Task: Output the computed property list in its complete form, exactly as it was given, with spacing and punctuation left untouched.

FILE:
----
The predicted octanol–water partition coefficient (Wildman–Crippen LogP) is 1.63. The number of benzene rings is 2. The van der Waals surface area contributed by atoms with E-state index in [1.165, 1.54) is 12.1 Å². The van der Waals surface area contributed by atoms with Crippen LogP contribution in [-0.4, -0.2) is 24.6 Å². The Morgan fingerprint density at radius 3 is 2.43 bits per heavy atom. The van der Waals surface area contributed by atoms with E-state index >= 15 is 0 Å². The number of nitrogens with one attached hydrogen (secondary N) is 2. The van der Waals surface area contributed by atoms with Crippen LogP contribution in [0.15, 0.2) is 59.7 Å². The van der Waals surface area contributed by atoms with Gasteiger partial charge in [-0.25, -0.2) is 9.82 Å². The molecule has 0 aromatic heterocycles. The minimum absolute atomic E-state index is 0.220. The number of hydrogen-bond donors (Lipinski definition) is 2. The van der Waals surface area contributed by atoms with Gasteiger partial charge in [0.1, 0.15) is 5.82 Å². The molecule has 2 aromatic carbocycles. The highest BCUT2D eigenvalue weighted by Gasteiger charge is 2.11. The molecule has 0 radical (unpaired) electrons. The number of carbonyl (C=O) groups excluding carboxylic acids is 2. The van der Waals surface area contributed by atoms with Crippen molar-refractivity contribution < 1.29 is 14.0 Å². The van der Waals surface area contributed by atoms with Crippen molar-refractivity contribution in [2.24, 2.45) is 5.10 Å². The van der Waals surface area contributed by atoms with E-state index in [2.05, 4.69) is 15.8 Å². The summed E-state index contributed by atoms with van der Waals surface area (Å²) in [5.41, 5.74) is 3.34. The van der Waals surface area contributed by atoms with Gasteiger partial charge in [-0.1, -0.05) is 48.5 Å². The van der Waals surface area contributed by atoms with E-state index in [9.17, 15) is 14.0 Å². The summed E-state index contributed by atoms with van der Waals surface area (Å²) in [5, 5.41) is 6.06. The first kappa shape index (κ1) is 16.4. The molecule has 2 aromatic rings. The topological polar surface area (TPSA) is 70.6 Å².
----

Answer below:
The predicted octanol–water partition coefficient (Wildman–Crippen LogP) is 1.63. The number of benzene rings is 2. The van der Waals surface area contributed by atoms with E-state index in [1.165, 1.54) is 12.1 Å². The van der Waals surface area contributed by atoms with Crippen LogP contribution in [-0.4, -0.2) is 24.6 Å². The Morgan fingerprint density at radius 3 is 2.43 bits per heavy atom. The van der Waals surface area contributed by atoms with E-state index >= 15 is 0 Å². The number of nitrogens with one attached hydrogen (secondary N) is 2. The van der Waals surface area contributed by atoms with Crippen LogP contribution in [0.15, 0.2) is 59.7 Å². The van der Waals surface area contributed by atoms with Gasteiger partial charge in [-0.25, -0.2) is 9.82 Å². The molecule has 0 aromatic heterocycles. The minimum absolute atomic E-state index is 0.220. The number of hydrogen-bond donors (Lipinski definition) is 2. The van der Waals surface area contributed by atoms with Gasteiger partial charge in [0.1, 0.15) is 5.82 Å². The molecule has 2 aromatic carbocycles. The highest BCUT2D eigenvalue weighted by Gasteiger charge is 2.11. The molecule has 0 radical (unpaired) electrons. The number of carbonyl (C=O) groups excluding carboxylic acids is 2. The van der Waals surface area contributed by atoms with Crippen molar-refractivity contribution < 1.29 is 14.0 Å². The van der Waals surface area contributed by atoms with Crippen molar-refractivity contribution in [2.24, 2.45) is 5.10 Å². The van der Waals surface area contributed by atoms with E-state index in [2.05, 4.69) is 15.8 Å². The summed E-state index contributed by atoms with van der Waals surface area (Å²) in [5.41, 5.74) is 3.34. The van der Waals surface area contributed by atoms with Gasteiger partial charge in [-0.1, -0.05) is 48.5 Å². The van der Waals surface area contributed by atoms with E-state index in [9.17, 15) is 14.0 Å². The summed E-state index contributed by atoms with van der Waals surface area (Å²) in [5, 5.41) is 6.06. The first kappa shape index (κ1) is 16.4. The molecule has 2 aromatic rings. The topological polar surface area (TPSA) is 70.6 Å².